Dogs have the most amazing immune system. Consider what they sniff, lick and eat during the course of a typical walk in a park! The bacteria found on fresh meat poses no threats to them whatsoever.

Humans also have a high tolerance to bacteria. There is, after all, likely to be more bacteria on the handle of a shopping trolley than on a piece of fresh chicken. Of course, this doesn’t mean one shouldn’t be careful. If you handle raw meat or bones (although with Honey’s you don’t actually have to) it is advisable to wash your hands and anything else they have come into contact with.

When serving Honey’s we certainly recommend you follow your usual hygiene routine (in other words: ‘Now wash your hands!).


How do you switch a dog from processed food to raw food?

It is generally fine to switch from your usual food to a balanced, raw food diet without any transition period. However, it is worth bearing in mind that in the wild dogs do not eat every day! Indeed, many vets recommend fasting a dog once a week to give their digestive systems a rest. A day of fasting before you switch to a raw diet has much to be said for it.


I have been told raw food can make dogs aggressive. Is this true?

Raw food, far from making dogs aggressive, frequently makes them much calmer and happier. It is worth remembering that a growing number of vets believe that processed, cooked dog food is the canine equivalent to junk food.

Even dog food made using organic ingredients. In the same way that sugar, fats, food dyes and so forth affects human mental health (see the film Supersize Me for stark evidence of this) so manufactured dog food can affect canine mental health. The idea that – somehow – eating raw, fresh meat will result in dogs suddenly wanting to go out and catch their own is fanciful and not based on fact.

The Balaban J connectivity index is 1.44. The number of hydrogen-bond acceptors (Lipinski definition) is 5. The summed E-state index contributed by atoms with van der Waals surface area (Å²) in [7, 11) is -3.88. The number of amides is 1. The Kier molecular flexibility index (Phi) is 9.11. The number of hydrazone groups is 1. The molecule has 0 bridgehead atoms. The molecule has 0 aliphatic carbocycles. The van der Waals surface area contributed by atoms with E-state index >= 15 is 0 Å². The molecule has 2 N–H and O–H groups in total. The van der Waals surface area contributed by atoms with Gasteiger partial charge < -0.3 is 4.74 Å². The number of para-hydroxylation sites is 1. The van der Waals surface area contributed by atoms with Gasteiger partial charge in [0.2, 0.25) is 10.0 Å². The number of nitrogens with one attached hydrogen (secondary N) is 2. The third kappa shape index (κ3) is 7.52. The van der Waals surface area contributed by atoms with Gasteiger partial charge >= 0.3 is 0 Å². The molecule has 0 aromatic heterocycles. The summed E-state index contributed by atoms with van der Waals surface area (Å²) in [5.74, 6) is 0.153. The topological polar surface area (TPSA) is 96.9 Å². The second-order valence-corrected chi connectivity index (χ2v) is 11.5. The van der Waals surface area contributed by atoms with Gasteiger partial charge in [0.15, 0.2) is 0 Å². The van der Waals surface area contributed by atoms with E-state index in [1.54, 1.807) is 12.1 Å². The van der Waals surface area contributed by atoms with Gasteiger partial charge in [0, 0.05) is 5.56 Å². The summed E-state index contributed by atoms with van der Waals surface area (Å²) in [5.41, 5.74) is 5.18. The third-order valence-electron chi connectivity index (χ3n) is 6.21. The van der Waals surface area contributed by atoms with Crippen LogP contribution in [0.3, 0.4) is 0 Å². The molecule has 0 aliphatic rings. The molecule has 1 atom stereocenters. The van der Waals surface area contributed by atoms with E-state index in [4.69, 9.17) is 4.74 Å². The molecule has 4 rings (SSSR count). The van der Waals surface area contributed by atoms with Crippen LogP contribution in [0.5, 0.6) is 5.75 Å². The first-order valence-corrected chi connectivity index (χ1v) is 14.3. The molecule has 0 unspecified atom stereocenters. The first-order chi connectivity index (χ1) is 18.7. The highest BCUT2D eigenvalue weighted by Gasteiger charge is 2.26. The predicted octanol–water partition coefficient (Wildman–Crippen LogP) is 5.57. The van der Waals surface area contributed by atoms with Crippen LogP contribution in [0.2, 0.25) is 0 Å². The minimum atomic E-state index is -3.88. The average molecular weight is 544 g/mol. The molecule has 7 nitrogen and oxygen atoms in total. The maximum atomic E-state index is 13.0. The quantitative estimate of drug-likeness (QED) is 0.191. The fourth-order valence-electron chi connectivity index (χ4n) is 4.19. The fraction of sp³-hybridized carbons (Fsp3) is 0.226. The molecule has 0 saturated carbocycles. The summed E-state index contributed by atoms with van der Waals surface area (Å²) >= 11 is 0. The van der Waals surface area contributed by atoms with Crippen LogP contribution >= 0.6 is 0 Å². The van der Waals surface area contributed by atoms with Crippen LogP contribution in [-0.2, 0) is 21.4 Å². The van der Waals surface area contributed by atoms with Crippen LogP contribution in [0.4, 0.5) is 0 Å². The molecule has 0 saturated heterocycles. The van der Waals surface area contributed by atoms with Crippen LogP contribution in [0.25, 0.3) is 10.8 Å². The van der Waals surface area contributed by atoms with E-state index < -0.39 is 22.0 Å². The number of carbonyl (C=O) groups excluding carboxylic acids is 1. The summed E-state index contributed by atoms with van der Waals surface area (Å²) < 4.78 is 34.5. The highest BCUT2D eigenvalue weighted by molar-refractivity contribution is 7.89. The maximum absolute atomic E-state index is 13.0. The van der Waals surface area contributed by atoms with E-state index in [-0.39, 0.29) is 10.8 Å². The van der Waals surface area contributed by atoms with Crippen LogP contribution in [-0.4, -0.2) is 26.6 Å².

What is wrong with manufactured dog food?

It doesn’t matter which brand of dog food you use or how much it costs it is never going to be as good for your dog as raw, fresh meat, bone and vegetable. This is what is wrong with manufactured dog food:

  • It is cooked. Cooking destroys most of the food’s nutritional value from a dog’s perspective.
  • It is treated. You may have noticed that dog food has an incredibly long shelf life. This is because it has been preserved in some way (chemically or otherwise).
  • It contains inappropriate and harmful chemicals. These are absorbed through the bowel wall and transported to other organs with a range of harmful effects.
  • The quality of the ingredients is poor. For instance, the meat is often unsuitable for human consumption. Even expensive dog food often has very, very low quality ingredients.
  • The ingredients are difficult for dogs to digest. For instance, most dog foods contain a high percentage of grain (including rice), which is unsuitable for the canine digestive system.
  • It fails to clean the dog’s teeth and gums allowing plaque bacteria to build up. This gives rise to periodontal disease and worse.
  • It can lead to all sorts of ailments including allergies, skin complaints, bad breath, flatulence and overweight.

The dog food industry is worth a staggering £1 billion in the UK alone.

Manufacturers spend a great deal of money on advertising and on sponsoring vets. Many people feel that in the near future the processed pet food industry is going to be exposed and brought to account for its misdemeanors, in the same way tobacco and pharmaceutical companies have been. In other words, they may have knowingly encouraged dog owners to feed their dogs food that is actually harmful.

A growing number of vets are starting to wake up to the fact that most of the research on food and diet for dogs is done by the dog food industry. Most of the professional bodies are funded by pet food manufacturers and have been reluctant to come out with any statements that criticise the industry. You will find lots more information about this in the Raw Feeding area of this website.


Questions about Honey’s

Were you called Darling’s before?

Yes, we were Darling’s and now we are Honey’s. We had to change the name of our dog food because we didn’t understand about trademarks when we started up and someone else owns the word ‘Darling’ in relation to pet food. True, they are only using it in Eastern Europe but we decided not to risk it. Incidentally, our company name is The Darling Experiment Limited and we also make Beautiful Joe’s Ethical Dog Treats (which are sold in aid of dogs in need).